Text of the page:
At a global level, HRD is part of McDonald’s HRM operation function. Human resource development has embraced technology to deliver training solutions and emphasizes the importance of a blended learning strategy. There is a concern to measure the long-term impacts of what HRD contributes to the organization. This includes the correlation of HRD practices with turnover and business metrics, and investigation of the effectiveness of different HRD processes and practices.
Source: Bailey, C., Mankin, D., Kelliher, C. and Garavan, T. 2018. Strategic Human Resource Management. 2nd ed. Oxford University Press, 202-204.


Question 1 (25 Marks)

Globalization is concerned with the growing internationalization of economic systems. It emphasizes the creation of a borderless global economy, facilitating the unhindered movement of finance, products, services, information and people.

Given that McDonalds already has a global footprint, elaborate on your understanding of the effects of the following human resource functions as they impact business:

i. Innovation and knowledge sharing
ii. Managing a diverse workforce
iii. Updating core competencies and skills
iv. Adaptable and flexible organizational structures
v. Development of global leaders with a seasoned global perspective

Question 2 (20 Marks)

With reference to the case study, investigate and discuss the human resource challenges that McDonalds might encounter in their attempt to assess employees’ potential to develop, accept ownership, and ‘take on new directions and responsibilities’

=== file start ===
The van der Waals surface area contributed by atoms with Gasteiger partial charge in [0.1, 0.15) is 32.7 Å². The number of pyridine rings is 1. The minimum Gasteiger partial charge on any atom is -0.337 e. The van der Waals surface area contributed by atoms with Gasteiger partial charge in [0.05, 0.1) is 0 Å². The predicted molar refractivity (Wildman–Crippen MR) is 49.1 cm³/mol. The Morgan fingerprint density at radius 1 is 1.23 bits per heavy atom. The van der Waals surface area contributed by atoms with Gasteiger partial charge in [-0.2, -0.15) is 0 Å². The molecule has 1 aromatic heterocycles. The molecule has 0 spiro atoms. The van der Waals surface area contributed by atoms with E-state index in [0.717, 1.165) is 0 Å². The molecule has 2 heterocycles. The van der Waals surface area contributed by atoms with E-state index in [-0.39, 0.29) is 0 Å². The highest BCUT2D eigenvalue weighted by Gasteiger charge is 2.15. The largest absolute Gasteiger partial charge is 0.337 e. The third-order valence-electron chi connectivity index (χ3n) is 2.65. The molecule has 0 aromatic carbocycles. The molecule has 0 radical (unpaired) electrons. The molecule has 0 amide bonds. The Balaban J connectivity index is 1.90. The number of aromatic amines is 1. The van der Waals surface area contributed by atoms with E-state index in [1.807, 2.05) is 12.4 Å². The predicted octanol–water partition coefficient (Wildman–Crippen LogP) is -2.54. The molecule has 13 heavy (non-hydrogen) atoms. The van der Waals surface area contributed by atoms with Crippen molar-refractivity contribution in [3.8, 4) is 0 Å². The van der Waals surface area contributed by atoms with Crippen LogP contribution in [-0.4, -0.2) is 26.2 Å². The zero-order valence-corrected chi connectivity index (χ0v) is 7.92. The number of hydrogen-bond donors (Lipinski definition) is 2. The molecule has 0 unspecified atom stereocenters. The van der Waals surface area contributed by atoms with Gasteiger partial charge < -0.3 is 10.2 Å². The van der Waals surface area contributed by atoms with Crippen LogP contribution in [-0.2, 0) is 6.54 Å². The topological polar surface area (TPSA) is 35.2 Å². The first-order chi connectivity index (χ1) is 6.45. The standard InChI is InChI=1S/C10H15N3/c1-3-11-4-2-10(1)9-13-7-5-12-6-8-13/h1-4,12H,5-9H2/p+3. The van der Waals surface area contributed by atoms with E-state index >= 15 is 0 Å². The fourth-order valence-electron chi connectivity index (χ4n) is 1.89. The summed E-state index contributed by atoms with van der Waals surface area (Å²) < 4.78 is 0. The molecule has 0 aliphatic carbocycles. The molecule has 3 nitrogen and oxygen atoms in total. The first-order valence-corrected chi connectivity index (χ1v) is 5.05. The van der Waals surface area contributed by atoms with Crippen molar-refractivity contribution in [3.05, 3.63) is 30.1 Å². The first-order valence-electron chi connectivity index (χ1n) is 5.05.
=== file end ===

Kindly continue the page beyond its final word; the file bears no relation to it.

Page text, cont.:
Question 3 (35 Marks)

Critically evaluate some of the most important challenges that multi-national organisations encounter in acquiring talent. (15 Marks)

Discuss the challenges posed by diversity and inclusion policies on talent management and the associated lessons that can be applied. (20 Marks)

Question 4 (20 Marks)

As organisations have adjusted to environmental influences, the roles played by HRD professionals have changed as well. Expand on the various roles and competencies that should be demonstrated by HR professionals and the expected outcomes/ outputs to be gained by the organisation from these roles.

Answers to Questions Above on Human Resource Development

Answer 1: Human resource management plays an important role in an organisation, but its role changes significantly in the event of globalisation of business activities. As in the case of McDonald’s, the company has its Global footprint, and human resource managers have to play an important role in the number of HR functional areas such as innovation and knowledge sharing, managing a diverse workforce and many others. The impact of innovation and knowledge sharing is evident in the case of McDonald in the sense that the HR manager has to frame the innovation and sharing strategies in a way that is customised as per the requirements in different markets where the company has its presence. This need for customisation indicates the impact of globalisation and HR functional areas therefore needs to be strategised accordingly.